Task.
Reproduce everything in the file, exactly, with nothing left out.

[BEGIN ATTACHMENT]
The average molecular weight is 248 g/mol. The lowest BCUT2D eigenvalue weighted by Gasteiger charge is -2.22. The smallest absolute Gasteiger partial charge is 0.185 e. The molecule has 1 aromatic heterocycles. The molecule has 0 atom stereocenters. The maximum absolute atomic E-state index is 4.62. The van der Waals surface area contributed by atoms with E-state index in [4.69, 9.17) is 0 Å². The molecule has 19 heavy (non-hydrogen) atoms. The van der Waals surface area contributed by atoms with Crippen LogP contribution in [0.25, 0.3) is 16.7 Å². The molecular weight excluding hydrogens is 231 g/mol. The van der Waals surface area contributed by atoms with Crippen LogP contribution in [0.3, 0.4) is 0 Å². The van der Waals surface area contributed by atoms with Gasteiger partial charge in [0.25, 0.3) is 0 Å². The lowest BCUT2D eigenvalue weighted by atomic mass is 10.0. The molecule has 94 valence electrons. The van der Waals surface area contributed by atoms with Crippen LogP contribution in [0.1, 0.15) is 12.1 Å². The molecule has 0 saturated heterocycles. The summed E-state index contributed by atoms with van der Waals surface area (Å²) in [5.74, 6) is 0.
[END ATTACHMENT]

The average molecular weight is 248 g/mol. The lowest BCUT2D eigenvalue weighted by Gasteiger charge is -2.22. The smallest absolute Gasteiger partial charge is 0.185 e. The molecule has 1 aromatic heterocycles. The molecule has 0 atom stereocenters. The maximum absolute atomic E-state index is 4.62. The van der Waals surface area contributed by atoms with E-state index in [4.69, 9.17) is 0 Å². The molecule has 19 heavy (non-hydrogen) atoms. The van der Waals surface area contributed by atoms with Crippen LogP contribution in [0.25, 0.3) is 16.7 Å². The molecular weight excluding hydrogens is 231 g/mol. The van der Waals surface area contributed by atoms with Crippen LogP contribution in [0.3, 0.4) is 0 Å². The van der Waals surface area contributed by atoms with Gasteiger partial charge in [0.25, 0.3) is 0 Å². The lowest BCUT2D eigenvalue weighted by atomic mass is 10.0. The molecule has 94 valence electrons. The van der Waals surface area contributed by atoms with Crippen LogP contribution in [0.1, 0.15) is 12.1 Å². The molecule has 0 saturated heterocycles. The summed E-state index contributed by atoms with van der Waals surface area (Å²) in [5.74, 6) is 0.